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Revision as of 21:09, 4 October 2014 by Renatorivo (talk | contribs) (Created page with "Detta kommer att returnera rotnoden:")
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Pivy är ett python bindnings bibliotek för Coin3d, det 3D-renderingsbibliotek som används av FreeCAD. när det importeras i en körande python tolk, så kan du föra en direkt dialog med alla körande scengrafer, som FreeCAD's 3D vyer, eller att även skapa nya. Pivy följer med i en standard FreeCAD installation.

Coin biblioteket är uppdelat i flera delar, själva coin, för manipulation av scengrafer och bindningar för flera GUI system, som windows, eller som i vårt fall, qt. Dessa moduler är även tillgängliga för pivy, beroende på om de finns i systemet. Coin modulen finns alltid, och det är vad vi kommer att använda i alla fall, eftersom vi inte behöver bry oss om att förankra vårt 3D fönster i något gränssnitt, det görs redan av FreeCAD själv. Allt vi behöver göra är detta:

 from pivy import coin

Komma åt och ändra scengrafen

Vi såg i Scengraf sidan hur en typisk Coin scen är organiserad. Allt som syns i en FreeCAD 3D vy är en coin scengraf, organiserad på samma sätt. Vi har en rotnod, och alla objekt på skärmen är dess barn.

FreeCAD har ett lätt sätt att komma åt 3D vy scengrafens rotnod:

 sg = FreeCADGui.ActiveDocument.ActiveView.getSceneGraph()
 print sg

Detta kommer att returnera rotnoden:

 <pivy.coin.SoSelection; proxy of <Swig Object of type 'SoSelection *' at 0x360cb60> >

We can inspect the immediate children of our scene:

 for node in sg.getChildren():
     print node

Some of those nodes, such as SoSeparators or SoGroups, can have children themselves. The complete list of the available coin objects can be found in the official coin documentation.

Let's try to add something to our scenegraph now. We'll add a nice red cube:

 col = coin.SoBaseColor()
 cub = coin.SoCube()
 myCustomNode = coin.SoSeparator()

and here is our (nice) red cube. Now, let's try this:


See? everything is still accessible and modifiable on-the-fly. No need to recompute or redraw anything, coin takes care of everything. You can add stuff to your scenegraph, change properties, hide stuff, show temporary objects, anything. Of course, this only concerns the display in the 3D view. That display gets recomputed by FreeCAD on file open, and when an object needs recomputing. So, if you change the aspect of an existing FreeCAD object, those changes will be lost if the object gets recomputed or when you reopen the file.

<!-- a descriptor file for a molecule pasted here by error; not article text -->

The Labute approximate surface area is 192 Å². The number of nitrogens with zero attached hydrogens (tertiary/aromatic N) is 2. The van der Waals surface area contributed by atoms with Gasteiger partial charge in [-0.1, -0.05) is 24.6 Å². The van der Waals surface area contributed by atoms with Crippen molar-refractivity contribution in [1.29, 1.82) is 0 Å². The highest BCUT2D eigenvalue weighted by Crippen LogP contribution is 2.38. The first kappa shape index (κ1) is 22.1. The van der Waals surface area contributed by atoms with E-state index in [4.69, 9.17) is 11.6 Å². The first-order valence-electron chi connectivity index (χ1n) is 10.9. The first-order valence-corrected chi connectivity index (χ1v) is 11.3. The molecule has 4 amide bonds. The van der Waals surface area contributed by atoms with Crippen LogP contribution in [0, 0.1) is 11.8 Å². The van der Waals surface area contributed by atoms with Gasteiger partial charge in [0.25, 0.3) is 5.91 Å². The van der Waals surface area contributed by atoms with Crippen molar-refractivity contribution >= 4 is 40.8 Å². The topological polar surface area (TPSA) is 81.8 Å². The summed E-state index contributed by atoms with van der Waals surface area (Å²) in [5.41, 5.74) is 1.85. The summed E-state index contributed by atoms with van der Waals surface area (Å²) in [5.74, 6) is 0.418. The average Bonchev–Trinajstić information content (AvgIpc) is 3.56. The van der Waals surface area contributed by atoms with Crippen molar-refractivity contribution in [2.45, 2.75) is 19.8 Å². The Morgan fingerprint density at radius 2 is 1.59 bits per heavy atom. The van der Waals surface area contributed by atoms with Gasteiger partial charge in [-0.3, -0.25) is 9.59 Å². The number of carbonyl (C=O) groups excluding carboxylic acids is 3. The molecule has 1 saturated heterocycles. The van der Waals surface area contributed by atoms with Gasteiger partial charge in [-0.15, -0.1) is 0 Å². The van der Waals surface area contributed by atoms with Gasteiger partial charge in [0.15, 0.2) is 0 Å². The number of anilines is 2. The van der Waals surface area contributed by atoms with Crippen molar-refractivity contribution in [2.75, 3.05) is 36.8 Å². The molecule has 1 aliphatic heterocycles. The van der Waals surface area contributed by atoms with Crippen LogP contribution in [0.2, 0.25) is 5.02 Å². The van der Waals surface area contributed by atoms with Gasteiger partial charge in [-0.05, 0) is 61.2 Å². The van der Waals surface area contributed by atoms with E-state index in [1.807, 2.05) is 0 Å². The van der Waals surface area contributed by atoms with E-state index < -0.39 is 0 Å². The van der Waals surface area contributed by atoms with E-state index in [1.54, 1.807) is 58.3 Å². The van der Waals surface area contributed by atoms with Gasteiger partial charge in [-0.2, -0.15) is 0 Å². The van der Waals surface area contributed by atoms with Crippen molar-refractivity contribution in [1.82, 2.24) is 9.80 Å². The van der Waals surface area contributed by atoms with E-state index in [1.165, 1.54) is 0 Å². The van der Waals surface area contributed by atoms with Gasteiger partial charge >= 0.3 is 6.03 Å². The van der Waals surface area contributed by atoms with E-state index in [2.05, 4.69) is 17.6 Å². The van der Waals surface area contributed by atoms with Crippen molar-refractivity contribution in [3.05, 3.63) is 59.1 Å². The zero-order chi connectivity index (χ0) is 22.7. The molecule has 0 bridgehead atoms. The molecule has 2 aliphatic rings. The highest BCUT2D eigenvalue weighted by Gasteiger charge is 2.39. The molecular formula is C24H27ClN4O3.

A key to work with scenegraphs in your scripts is to be able to access certain properties of the nodes you added when needed. For example, if we wanted to move our cube, we would have added a SoTranslation node to our custom node, and it would have looked like this:

 col = coin.SoBaseColor()
 trans = coin.SoTranslation()
 cub = coin.SoCube()
 myCustomNode = coin.SoSeparator()

Remember that in an openInventor scenegraph, the order is important. A node affects what comes next, so you can say something like: color red, cube, color yellow, sphere, and you will get a red cube and a yellow sphere. If we added the translation now to our existing custom node, it would come after the cube, and not affect it. If we had inserted it when creating it, like here above, we could now do:


And our cube would jump 2 units to the right. Finally, removing something is done with:


Using callback mechanisms

A callback mechanism is a system that permits a library that you are using, such as our coin library, to call you back, that is, to call a certain function from your currently running python object. This is extremely useful, because that way coin can notify you if some specific event occurs in the scene. Coin can watch very different things, such as mouse position, clicks of a mouse button, keyboard keys being pressed, and many other things.

FreeCAD features an easy way to use such callbacks:

 class ButtonTest:
   def __init__(self):
     self.view = FreeCADGui.ActiveDocument.ActiveView
     self.callback = self.view.addEventCallbackPivy(SoMouseButtonEvent.getClassTypeId(),self.getMouseClick) 
   def getMouseClick(self,event_cb):
     event = event_cb.getEvent()
     if event.getState() == SoMouseButtonEvent.DOWN:
       print "Alert!!! A mouse button has been improperly clicked!!!"

The callback has to be initiated from an object, because that object must still be running when the callback will occur. See also a complete list of possible events and their parameters, or the official coin documentation.


Unfortunately pivy itself still doesn't have a proper documentation, but since it is an accurate translation of coin, you can safely use the coin documentation as reference, and use python style instead of c++ style (for example SoFile::getClassTypeId() would in pivy be SoFile.getClassId())

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